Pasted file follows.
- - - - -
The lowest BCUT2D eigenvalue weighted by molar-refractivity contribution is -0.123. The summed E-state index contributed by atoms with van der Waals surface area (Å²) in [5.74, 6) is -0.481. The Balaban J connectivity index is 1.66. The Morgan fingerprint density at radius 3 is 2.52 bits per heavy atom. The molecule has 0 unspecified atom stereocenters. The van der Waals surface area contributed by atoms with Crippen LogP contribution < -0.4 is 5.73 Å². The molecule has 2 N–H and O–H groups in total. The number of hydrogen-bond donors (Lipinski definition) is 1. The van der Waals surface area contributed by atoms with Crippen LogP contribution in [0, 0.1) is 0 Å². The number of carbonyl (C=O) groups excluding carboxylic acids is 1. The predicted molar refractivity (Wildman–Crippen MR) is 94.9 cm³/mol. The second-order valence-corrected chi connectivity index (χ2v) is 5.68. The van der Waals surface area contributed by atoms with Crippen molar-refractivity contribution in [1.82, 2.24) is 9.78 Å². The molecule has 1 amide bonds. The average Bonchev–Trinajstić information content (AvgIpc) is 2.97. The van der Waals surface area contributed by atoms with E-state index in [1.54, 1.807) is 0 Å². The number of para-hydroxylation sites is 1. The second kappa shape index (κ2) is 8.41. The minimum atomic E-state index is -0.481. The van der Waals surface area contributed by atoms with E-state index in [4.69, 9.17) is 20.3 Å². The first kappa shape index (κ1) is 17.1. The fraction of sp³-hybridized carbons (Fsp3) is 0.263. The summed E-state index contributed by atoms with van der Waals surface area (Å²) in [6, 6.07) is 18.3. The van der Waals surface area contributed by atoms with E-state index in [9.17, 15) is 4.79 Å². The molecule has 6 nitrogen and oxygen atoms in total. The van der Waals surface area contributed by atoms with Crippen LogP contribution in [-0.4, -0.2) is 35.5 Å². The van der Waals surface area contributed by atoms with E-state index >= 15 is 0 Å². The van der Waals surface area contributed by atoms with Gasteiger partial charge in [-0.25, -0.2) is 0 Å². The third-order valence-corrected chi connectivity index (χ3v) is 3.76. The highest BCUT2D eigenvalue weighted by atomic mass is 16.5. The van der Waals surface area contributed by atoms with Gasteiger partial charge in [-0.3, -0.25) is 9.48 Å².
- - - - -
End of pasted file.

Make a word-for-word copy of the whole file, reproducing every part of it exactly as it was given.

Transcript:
The lowest BCUT2D eigenvalue weighted by molar-refractivity contribution is -0.123. The summed E-state index contributed by atoms with van der Waals surface area (Å²) in [5.74, 6) is -0.481. The Balaban J connectivity index is 1.66. The Morgan fingerprint density at radius 3 is 2.52 bits per heavy atom. The molecule has 0 unspecified atom stereocenters. The van der Waals surface area contributed by atoms with Crippen LogP contribution < -0.4 is 5.73 Å². The molecule has 2 N–H and O–H groups in total. The number of hydrogen-bond donors (Lipinski definition) is 1. The van der Waals surface area contributed by atoms with Crippen LogP contribution in [0, 0.1) is 0 Å². The number of carbonyl (C=O) groups excluding carboxylic acids is 1. The predicted molar refractivity (Wildman–Crippen MR) is 94.9 cm³/mol. The second-order valence-corrected chi connectivity index (χ2v) is 5.68. The van der Waals surface area contributed by atoms with Crippen molar-refractivity contribution in [1.82, 2.24) is 9.78 Å². The molecule has 1 amide bonds. The average Bonchev–Trinajstić information content (AvgIpc) is 2.97. The van der Waals surface area contributed by atoms with E-state index in [1.54, 1.807) is 0 Å². The number of para-hydroxylation sites is 1. The second kappa shape index (κ2) is 8.41. The minimum atomic E-state index is -0.481. The van der Waals surface area contributed by atoms with E-state index in [4.69, 9.17) is 20.3 Å². The first kappa shape index (κ1) is 17.1. The fraction of sp³-hybridized carbons (Fsp3) is 0.263. The summed E-state index contributed by atoms with van der Waals surface area (Å²) in [6, 6.07) is 18.3. The van der Waals surface area contributed by atoms with E-state index in [9.17, 15) is 4.79 Å². The molecule has 6 nitrogen and oxygen atoms in total. The van der Waals surface area contributed by atoms with Crippen LogP contribution in [-0.4, -0.2) is 35.5 Å². The van der Waals surface area contributed by atoms with E-state index >= 15 is 0 Å². The van der Waals surface area contributed by atoms with Gasteiger partial charge in [-0.25, -0.2) is 0 Å². The third-order valence-corrected chi connectivity index (χ3v) is 3.76. The highest BCUT2D eigenvalue weighted by atomic mass is 16.5. The van der Waals surface area contributed by atoms with Gasteiger partial charge in [-0.3, -0.25) is 9.48 Å².